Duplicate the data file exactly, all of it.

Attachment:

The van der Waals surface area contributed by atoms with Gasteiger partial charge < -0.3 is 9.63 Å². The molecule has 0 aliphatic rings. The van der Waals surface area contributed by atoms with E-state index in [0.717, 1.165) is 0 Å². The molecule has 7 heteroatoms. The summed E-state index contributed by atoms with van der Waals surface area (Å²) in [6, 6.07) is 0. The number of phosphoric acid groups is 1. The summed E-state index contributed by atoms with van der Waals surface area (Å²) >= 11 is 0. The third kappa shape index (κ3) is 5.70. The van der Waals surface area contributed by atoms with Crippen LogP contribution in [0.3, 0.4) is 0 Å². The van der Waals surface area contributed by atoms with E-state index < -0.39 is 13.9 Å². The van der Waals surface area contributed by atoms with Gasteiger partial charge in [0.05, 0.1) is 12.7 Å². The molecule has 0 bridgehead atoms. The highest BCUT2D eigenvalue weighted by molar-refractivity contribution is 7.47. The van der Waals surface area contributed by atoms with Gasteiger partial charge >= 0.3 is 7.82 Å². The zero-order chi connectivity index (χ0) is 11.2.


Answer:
The van der Waals surface area contributed by atoms with Gasteiger partial charge < -0.3 is 9.63 Å². The molecule has 0 aliphatic rings. The van der Waals surface area contributed by atoms with E-state index in [0.717, 1.165) is 0 Å². The molecule has 7 heteroatoms. The summed E-state index contributed by atoms with van der Waals surface area (Å²) in [6, 6.07) is 0. The number of phosphoric acid groups is 1. The summed E-state index contributed by atoms with van der Waals surface area (Å²) >= 11 is 0. The third kappa shape index (κ3) is 5.70. The van der Waals surface area contributed by atoms with Crippen LogP contribution in [0.3, 0.4) is 0 Å². The van der Waals surface area contributed by atoms with E-state index < -0.39 is 13.9 Å². The van der Waals surface area contributed by atoms with Gasteiger partial charge in [0.05, 0.1) is 12.7 Å². The molecule has 0 bridgehead atoms. The highest BCUT2D eigenvalue weighted by molar-refractivity contribution is 7.47. The van der Waals surface area contributed by atoms with Gasteiger partial charge >= 0.3 is 7.82 Å². The zero-order chi connectivity index (χ0) is 11.2.